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Year 5 column addition and subtraction

Discussion in 'Primary' started by littlest4r, Oct 13, 2011.

  1. I used to play a game with my year 5s to help them understand the importance of the hundreds tens and units columns. We played it as a class with the big foam dice, as a sort of treat during the plenary for good behaviour, but you could play it as a pair? Basically, they each get three boxes (a H T and U), and you take turns rolling the dice. The aim of the game is to get the lowest number possible. But you can place your number in your opponents box or your own. For example, if you rolled a 1, you might want to put it in your own H column, whereas if you rolled a 6 you could put it in your opponents H column to ensure their number was a big one. You keep rolling till both yours and your opponents boxes are filled. But, you could adapt this for subtraction. Each player could have 6 boxes (H T U in two rows, like a subtraction via column method), and at the end you could complete the subtraction. That way, they would not only have to think about where to place their numbers on the columns, but also which row as to get the smallest number they would want a large number on the bottom row. The winner would have the smallest number at the end (or make it the largest number at the end if you like!) I hope that wasn't too confusing, it's quite hard to explain the game in writing!!! Good luck :)
     
  2. The problem is that they aren't ready for column addition and subtraction - they clearly don't have a concrete grasp of place value. Can they calculate accurately using number lines? If not then take them back to this. If they can use a number line confidently then they are probably ready to be introduced to expanded methods for addition and subtraction. For subtraction children need the decomposition to be demonstrated clearly with place value apparatus (such as Dienes) and then I would have them doing lots of practise using the Dienes (to decompose the tens etc) and if you're just working with 2 you will be able to check their understanding of what they're doing by listening to how they explain their working.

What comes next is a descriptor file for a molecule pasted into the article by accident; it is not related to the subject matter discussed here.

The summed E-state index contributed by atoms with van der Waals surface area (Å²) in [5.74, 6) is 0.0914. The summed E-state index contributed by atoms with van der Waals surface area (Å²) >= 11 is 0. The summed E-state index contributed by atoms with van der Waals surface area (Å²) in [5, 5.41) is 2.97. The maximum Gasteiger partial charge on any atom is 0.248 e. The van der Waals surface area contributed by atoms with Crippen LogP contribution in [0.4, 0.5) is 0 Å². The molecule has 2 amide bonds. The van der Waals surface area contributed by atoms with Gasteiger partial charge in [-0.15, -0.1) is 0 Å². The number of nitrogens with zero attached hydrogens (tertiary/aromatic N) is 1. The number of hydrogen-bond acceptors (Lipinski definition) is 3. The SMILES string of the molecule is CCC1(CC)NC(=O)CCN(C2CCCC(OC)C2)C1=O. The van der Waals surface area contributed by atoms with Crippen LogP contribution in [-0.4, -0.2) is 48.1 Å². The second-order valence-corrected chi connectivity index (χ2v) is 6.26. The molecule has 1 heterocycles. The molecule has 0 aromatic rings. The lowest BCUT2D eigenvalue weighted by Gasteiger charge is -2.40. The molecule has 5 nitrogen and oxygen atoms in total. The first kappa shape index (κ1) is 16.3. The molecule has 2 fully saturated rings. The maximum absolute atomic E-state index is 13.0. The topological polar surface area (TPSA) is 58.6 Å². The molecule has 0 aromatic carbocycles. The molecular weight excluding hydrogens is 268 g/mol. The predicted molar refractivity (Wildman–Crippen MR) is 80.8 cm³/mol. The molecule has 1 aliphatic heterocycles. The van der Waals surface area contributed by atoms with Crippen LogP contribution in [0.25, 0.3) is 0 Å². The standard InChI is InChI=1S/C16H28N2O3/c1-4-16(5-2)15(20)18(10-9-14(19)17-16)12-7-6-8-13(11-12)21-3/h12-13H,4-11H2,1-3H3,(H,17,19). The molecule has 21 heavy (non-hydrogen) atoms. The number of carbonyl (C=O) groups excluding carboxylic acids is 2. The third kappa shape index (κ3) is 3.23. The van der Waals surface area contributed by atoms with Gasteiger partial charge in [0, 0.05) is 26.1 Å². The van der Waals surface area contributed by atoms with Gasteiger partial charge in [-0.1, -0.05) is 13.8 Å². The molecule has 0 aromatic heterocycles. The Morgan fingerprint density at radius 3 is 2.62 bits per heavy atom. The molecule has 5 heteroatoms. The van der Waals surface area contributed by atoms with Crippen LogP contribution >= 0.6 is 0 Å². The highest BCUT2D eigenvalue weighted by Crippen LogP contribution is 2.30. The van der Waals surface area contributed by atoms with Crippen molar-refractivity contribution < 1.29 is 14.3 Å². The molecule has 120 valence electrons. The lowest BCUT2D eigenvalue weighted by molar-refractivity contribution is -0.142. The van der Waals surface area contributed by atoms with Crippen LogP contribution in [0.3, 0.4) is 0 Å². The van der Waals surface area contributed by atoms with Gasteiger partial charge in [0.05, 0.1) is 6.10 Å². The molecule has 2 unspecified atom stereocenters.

No. They don't need games. They need to understand. They're not ready to practise yet. And please try not to call their subtraction calculations 'sum' or when they are asked to find the sum of.... they will think they need to subtract!
    Good luck
     
  3. mystery10

    mystery10 Occasional commenter

    What level are they? What do they understand about addition and subtraction? And why do you have to add to subtract - you don't have to - what method are you talking about?
    Can they add in tens and units in columns? Do they understand money calculations using 10p pieces and 1p pieces? Do you have a TA who is good at knowing all the different steps children should have gone through to get to this point and who can work out which bits are missing from these two children's "toolkits"? It's probably very hard in class to work out exactly what their sticking point is. Maybe the particular method you are using does not help their understanding and you need to think of something else.
    Have to say that some of these written methods involving loads of steps are probably harder in some ways to some children than just seeing how you add units and tens in columns ------- really if you understand place value, and you've done some mental addition and subtraction where you split the numbers up into tens and units and add them all up in bits, the column method follows on quite logically without writing down gazillions of partitions.